“Learning Together to Work Together for Better Health” 
When students are expected to show interprofessional collaboration (IPC) in real or simulated health care situations, their attitudes should be strong enough to guide their behavior. For IPE, this implies that when IPC is the learning goal for our students, we need to ascertain the strength of their attitudes rather than (just) observing their behavior .
Many university hospitals have implemented IPE interventions in clinical settings in the form of student-led inpatient wards. In this IPE model, students of different healthcare professions treat patients together, with the intention of training the team with the support and guidance of supervisors. Evaluations have shown a high degree of goal achievement and this model of IPE is now broadly accepted in many health science universities and colleges (eg. Sweden) as an appropriate and effective approach to teaching collaborative and communicative skill [13,14].
Dr Wilbur asserts that emergency medicine is the specialty best prepared to lead reforms in the current fragmented system of education and health care delivery, because its appreciate the direct effects of collaborative practice; has keen perspective; creates solutions when resources are limited; innovate when others are tradition-dependent; appreciates the continuum of education; understands, use, and teach evidence-based methodologies. Conflicts between health professionals from different disciplines usually has the root in communication, lack of understanding of separate perspectives, lack of respect of the other’s opinion, etc.… and that it is a function of training, and it must change .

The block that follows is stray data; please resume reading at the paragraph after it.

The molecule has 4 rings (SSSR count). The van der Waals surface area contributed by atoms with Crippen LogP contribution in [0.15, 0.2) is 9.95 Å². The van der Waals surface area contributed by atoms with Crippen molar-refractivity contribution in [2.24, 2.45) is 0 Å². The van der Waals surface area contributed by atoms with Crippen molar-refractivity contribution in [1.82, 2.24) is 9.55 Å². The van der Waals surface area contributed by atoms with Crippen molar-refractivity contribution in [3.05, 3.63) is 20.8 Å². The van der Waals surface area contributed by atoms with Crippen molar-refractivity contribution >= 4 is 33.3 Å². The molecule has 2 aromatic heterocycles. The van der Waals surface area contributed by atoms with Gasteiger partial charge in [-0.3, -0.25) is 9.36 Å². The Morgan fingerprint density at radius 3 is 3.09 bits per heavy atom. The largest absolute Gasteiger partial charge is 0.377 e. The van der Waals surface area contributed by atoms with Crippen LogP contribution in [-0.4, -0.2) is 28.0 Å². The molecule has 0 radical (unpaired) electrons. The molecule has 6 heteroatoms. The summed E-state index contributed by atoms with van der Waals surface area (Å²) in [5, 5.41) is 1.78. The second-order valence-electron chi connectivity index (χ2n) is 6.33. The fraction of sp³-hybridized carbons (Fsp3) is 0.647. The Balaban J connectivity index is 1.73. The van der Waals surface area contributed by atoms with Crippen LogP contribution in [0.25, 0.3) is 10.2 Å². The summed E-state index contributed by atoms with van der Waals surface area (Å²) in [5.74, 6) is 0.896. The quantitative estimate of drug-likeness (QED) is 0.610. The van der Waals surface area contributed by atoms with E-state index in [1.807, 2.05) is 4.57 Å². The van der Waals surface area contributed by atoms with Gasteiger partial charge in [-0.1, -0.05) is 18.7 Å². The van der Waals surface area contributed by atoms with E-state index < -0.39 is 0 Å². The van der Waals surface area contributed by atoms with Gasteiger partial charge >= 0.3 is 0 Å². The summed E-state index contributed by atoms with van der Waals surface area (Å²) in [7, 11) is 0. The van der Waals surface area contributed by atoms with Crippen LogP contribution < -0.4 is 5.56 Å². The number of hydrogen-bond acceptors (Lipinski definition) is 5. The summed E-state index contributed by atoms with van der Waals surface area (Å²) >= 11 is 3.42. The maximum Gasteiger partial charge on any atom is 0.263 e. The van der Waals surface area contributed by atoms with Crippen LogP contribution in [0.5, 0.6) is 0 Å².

Successful Implementation of IPE Requires Leadership at All Level (Schmitt MH, 2013)
Administrative and academic leaders should be supportive in providing expertise and resources for effective delivery of IPE , and clinical leadership has important role in connecting the interprofessional education to interprofessional practice. This support carries a strong promise of enhancing IPE effectiveness with consequent improved patient care and safety.
Reforms could be done through the “Core Competencies for Interprofessional Collaborative Practice” released by Interprofessional Education Collaborative (IPEC). They used bestpractices methodology to establish four IPE competency domains (Table 1).
There are significant improvements after embedding IPE module in various medical fields as enhanced acquisition of knowledge, skills, and attitudes of learners about collaborative teamwork . IPE improved knowledge, skills and behavior of interprofessional collaborative competences and patient satisfaction, and IPE acts as a bridging medium between health professional education and the health care system . IPE curriculum challenges (such content, curriculum integration, time and schedule, rigidity), leadership weakness, resources (such financial challenges, physical infrastructure and distance), attitudes and stereotypes, student´s characteristics, IPE concept, teaching barriers, enthusiasm, profession jargons and accreditation are some barriers to IPE implementation in developed countries . Evidence is scarce on IPE in developing countries, but all these barriers are also potentially important for developing countries [18,19].
What About After COVID-19 Pandemic?
The coronavirus disease 2019 (COVID-19) outbreak has rapidly transitioned into a worldwide pandemic and has the potential to affect students throughout the educational process. This development has had serious implications for health institutions and raises particular questions for medical schools, also may forever change how future healthcare professionals are educated and requires intense and prompt attention from educators .